▲ Kim giving his lecture. Photographed by Kim Seung Hyun
On May 30, Naver Management Consultant Kim Sang-heon visited Korea University (KU) to present some advice to students concerning startup companies. Kim started off by introducing himself and his career, elaborating that he had served as a judge, a lawyer for LG Electronics, and finally a manager for Naver. He stated that the true value of startups is that it allows people to exercise autonomy over their lives, recommending simple employment for those who crave stable employment and high income. “The reason many potential employees shy away from startups is that the risk for failure is too high in South Korea,” Kim pointed out. “Generally speaking, people are unsure which items will lead to success,” he added.
Kim noted that the biggest impediment to those looking to create companies in South Korea is that most ideas are already dominated by large firms. In particular, he said that because companies such as KakaoTalk and Naver are providing multiple services at once, it is hard to find blue oceans, or markets whose potential has not been tapped yet. As a means to overcome this difficulty, Kim initially advised students to borrow from ideas that have been introduced in other countries, especially the United States (U.S.) and China, and analyze why such ideas were able to flourish in their respective nations. He suggested that students decide if said ideas could succeed in Korea before latching onto an aspect of the idea that piqued their interest.
“KakaoTalk is the epitome of borrowing ideas from foreign sources,” Kim said, “the creator of KakaoTalk was inspired by the advent of the iPhone, and now he runs a service that almost every South Korean uses.” Specifically, he told students to target those industries pertaining to individual’s basic needs and look for ways to amalgamate industries and technologies in an innovative fashion. He took special interest in startup companies that specialize in improving the technology of services that already exist, a startup method that he dubbed the “free-riding technique.” Kim cited examples of program providers for Naver and Google Maps as some companies that walked down this particular avenue with great success.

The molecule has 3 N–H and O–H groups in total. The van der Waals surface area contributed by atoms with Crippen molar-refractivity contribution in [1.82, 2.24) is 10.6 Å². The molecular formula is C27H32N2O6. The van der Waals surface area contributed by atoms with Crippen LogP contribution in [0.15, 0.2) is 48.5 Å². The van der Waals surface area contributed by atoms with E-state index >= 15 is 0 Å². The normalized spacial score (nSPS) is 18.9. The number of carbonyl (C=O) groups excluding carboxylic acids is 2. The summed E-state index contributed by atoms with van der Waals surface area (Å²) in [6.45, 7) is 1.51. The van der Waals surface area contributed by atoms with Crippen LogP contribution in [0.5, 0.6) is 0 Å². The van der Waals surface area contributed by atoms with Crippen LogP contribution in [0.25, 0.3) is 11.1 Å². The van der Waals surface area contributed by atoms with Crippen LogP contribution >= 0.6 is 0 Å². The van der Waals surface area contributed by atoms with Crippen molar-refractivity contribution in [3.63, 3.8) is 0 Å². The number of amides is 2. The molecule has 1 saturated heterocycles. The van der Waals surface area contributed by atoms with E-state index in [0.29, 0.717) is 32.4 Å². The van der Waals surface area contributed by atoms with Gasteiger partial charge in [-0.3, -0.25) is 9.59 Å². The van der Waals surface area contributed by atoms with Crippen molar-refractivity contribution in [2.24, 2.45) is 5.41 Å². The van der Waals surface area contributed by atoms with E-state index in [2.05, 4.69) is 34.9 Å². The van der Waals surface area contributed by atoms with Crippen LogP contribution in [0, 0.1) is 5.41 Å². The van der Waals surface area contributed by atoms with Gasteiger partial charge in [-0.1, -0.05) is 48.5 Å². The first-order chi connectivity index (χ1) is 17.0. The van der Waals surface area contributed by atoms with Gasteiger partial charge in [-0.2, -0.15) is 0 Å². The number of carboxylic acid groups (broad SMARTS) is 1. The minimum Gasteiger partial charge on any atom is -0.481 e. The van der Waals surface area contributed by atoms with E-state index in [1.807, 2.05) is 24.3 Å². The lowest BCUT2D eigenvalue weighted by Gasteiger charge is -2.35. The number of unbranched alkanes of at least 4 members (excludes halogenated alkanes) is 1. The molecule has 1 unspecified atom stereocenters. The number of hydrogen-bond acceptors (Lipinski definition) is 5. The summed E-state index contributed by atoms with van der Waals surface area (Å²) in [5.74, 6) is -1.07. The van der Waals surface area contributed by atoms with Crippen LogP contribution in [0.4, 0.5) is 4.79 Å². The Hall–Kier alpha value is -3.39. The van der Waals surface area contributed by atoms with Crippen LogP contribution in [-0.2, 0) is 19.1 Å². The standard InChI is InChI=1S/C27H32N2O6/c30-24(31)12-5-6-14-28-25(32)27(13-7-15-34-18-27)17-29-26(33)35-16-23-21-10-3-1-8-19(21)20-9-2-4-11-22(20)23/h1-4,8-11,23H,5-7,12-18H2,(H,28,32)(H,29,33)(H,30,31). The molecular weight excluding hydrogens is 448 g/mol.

For those who find it difficult to even conceive of startup ideas, Kim introduced several companies that found success by mining niche markets. Accelerator, or receiving advice and mentorship from acquaintances before entering the market, and company building, or gathering like-minded people to fund a certain project, were presented as possible forms of starting up. However, Kim also warned that maintaining a high standard of output quality is imperative to startups, referring to Apple and Xiaomi as companies that succeeded by crafting top-notch products. “There is a saying in Xiaomi; the best product is the product that Lei Jun, its Chief Executive Officer (CEO) who is notorious for his harsh evaluations, approves,” Kim elaborated.
Kim concluded the lecture by imploring students not to unconditionally follow his advice and to be single-minded in pursuit of one’s goals. Reiterating the virtue of understanding others, being content with one’s own life and knowing when to end a fruitless crusade, Kim wished the audience luck in their future endeavors.